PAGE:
THE FORMER leader of Thurrock Council, cllr John Kent has questioned the process by which a new senior director (and former colleague of the chief executive) was appointed without any councillor interviewing her.
Sharon Bayliss was appointed as the new director of commercial services last month.
This new role will involve income generation and helping the council become more financially self-sustainable in the future.
The appointment was confirmed at a recent meeting of the General Services Committee.
Thurrock Conservative bosses, cllrs Rob Geldhill and Garry Hague attended the meeting along with UKIP’s Graham Snell and Roy Jones and independent councillor, Colin Churchman.
As Labour’s John Kent and Barbara Rice couldn’t attend, cllr Kent contacted the council with a series of concerns regarding the recruitment process.
In the meeting, the chief executive of Thurrock Council, Lyn Carpenter, delivered a robust and detailed defence of the recruitment process.
After the meeting, cllr Kent has continued to express his concerns about the whole process.
Cllr Kent said: "The appointment of Sharon Bayliss as Thurrock Council’s part time Director of Commercial Services has thrown up several concerns – but I must begin by making it clear that I welcome the creation of the role and the completion of the chief executive’s restructuring.
I do, however, believe that it is for elected councillors to appoint council directors. Conservative and UKIP councillors have combined to rubber stamp the council chief executive’s preferred candidate without interviewing or meeting that candidate – or even seeing her application or C.V.
The committee was told there were nine applicants for the job but not who the other eight applicants were.
We are told three applicants were shortlisted and interviewed, by officers, but we aren’t told who the other shortlisted candidates were or why they were not recommended for appointment.
I have little doubt that Ms Bayliss can do the job – after all she has been in Thurrock for the best part of a year already – but we really do need to be sure we are appointing the very best person for the job.
Her company, The Ochre Organisation, has been billing the council every other month since November – which throws up another issue as the chief executive told the General Services Committee that Ms Bayliss had been in Thurrock for only around four and a half months.
I am concerned that the chief executive is clear that she knew Sharon Bayliss and has worked closely with her in the past – in fact one of her very first actions as chief executive was to appoint her on a consultancy basis – yet she did not step away from the interview process.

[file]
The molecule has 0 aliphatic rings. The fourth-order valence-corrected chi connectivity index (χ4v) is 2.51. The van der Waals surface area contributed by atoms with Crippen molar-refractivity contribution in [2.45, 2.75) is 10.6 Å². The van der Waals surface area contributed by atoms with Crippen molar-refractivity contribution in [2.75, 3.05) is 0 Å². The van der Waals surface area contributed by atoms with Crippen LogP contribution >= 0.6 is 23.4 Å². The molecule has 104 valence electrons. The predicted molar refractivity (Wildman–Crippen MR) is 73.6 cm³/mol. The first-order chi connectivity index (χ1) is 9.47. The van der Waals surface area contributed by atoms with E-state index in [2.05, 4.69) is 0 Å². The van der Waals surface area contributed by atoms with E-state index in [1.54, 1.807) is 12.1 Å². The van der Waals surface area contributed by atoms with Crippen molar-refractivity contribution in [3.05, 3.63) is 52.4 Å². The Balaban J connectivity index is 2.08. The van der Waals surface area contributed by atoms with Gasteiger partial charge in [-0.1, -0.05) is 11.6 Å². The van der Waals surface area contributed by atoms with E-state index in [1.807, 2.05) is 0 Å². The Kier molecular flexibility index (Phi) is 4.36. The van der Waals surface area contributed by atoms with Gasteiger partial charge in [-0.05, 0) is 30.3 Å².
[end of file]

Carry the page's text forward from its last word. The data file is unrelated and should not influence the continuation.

I also knew somebody who had applied for the post. The Standards regime that councillors work to, clearly, means I would not be able to take part in the appointment process had they been shortlisted.
I don’t see why council officers should be exempt from such a standards regime.
Although the chief executive was clear in that she knew Ms Bayliss, she did make the following statement.
Ms Carpenter said: "She and I worked together in a previous authority a number of years ago."
But according to their Linkedin pages, Ms Bayliss worked at Hammersmith and Fulham Council until January 2015 and Ms Carpenter worked at the same authority until September 2015.
YT did ask Thurrock Council to clear up any confusion but they issued a line line reply.
"They worked together for a number of years".
The appointment came during a period of time when it could be said that the former Netball international, Ms Carpenter, exerted a vice-like grip on communications coming out of the council. Or as they say in sporting circles, she "parked the bus."
YT did ask the leader of Thurrock UKIP, Graham Snell for his observations but he has yet to reply.
Following the appointment, Leader of the Council, Cllr Rob Gledhill, said: “The recruitment process was thorough and competitive, and we believe we have the best person for the job.
“Sharon Bayliss will bring valuable experience with her from working in other successful councils. She has been able to generate impressive amounts of income in all of her previous roles.
“It is crucial for the council to be sustainable and self-reliant when it comes to generating income to fund council services. This appointment shows a positive step for Thurrock Council becoming more commercial and business like.”